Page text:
YouTube has reached a reported $40 million settlement with the National Music Publishers’ Association (NMPA) — a 100-year-old trade association that represents American music publishers and songwriters — over unpaid royalties.

YouTube, which is the most popular online destination for music, according to The New York Times, will compensate affected parties for large swaths of songs online that have missing or incorrect songwriter and publisher data. Through the agreement, participating publishers will be given a list of songs on YouTube with incomplete data, for which the video service will ultimately pay back publishers dating back to August 2012 from a special fund.

“The revenue earned by the music industry on YouTube continues to grow significantly year over year, and we’re committed to making sure that publishers are paid for the usage of their works on our platform, said Tamara Hrivnak, YouTube’s director of music partnerships, in a statement. “We are excited to partner with the NMPA to address the industry-wide challenges associated with identifying publishing ownership on digital platforms.”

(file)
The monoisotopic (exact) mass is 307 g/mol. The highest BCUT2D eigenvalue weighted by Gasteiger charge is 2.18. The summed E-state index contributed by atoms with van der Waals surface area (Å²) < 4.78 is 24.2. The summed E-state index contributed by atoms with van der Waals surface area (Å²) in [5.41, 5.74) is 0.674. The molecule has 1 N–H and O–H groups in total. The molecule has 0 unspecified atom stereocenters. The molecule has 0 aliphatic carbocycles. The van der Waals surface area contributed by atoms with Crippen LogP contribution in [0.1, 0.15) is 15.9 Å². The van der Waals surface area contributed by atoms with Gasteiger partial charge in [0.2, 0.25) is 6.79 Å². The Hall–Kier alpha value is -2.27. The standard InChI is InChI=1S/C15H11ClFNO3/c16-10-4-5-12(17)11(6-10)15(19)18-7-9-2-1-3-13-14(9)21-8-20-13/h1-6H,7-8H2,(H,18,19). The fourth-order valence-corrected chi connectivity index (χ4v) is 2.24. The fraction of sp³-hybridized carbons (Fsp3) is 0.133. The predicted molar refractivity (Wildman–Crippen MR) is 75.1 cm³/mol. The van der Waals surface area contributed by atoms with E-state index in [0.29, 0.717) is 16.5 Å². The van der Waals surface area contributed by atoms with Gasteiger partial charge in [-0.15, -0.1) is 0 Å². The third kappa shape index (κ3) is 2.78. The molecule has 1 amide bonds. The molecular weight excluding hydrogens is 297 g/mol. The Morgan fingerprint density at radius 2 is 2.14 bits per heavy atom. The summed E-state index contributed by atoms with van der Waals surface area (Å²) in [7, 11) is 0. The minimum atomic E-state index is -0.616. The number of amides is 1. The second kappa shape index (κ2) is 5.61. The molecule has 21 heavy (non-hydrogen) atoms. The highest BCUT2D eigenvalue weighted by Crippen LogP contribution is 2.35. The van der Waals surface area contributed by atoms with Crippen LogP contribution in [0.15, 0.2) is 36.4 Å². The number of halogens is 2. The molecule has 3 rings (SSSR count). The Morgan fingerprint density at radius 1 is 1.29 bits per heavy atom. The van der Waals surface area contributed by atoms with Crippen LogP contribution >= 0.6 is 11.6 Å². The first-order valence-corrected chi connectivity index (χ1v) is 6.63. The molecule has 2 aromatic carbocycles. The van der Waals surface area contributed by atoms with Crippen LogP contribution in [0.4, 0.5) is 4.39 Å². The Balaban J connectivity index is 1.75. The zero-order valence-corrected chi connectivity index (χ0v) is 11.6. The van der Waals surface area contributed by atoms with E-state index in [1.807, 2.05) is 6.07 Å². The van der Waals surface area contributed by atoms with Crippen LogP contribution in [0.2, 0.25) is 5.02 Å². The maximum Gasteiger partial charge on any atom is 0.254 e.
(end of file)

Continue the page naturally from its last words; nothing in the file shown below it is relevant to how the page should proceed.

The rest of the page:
The NMPA reached a similar settlement with Spotify in May that’s reportedly valued at $30 million.

YouTube is clearly trying to make good with the music industry following months of accusations by both top artists and executives that the ad-supported platform doesn’t pay them fairly compared to paid music subscription services, and that it enables copyright infringement. YouTube, for its part, says that its automated Content ID system is responsible for 99.5% of all claims related to music, and that in the last 12 months, the company has paid out $1 billion to the music industry from advertising alone.

In a fresh statement, however, another prominent trade group, the International Federation of the Phonographic Industry — a global nonprofit that represents 1,300 record companies — called the $1 billion figure insufficient. “With 800 million music users worldwide, YouTube is generating revenues of just over $1 per user for the entire year,” the organization said. “This pales in comparison to the revenue generated by other services, ranging from Apple to Deezer to Spotify. For example, in 2015 Spotify alone paid record labels some $2 billion, equivalent to an estimated $18 per user.”

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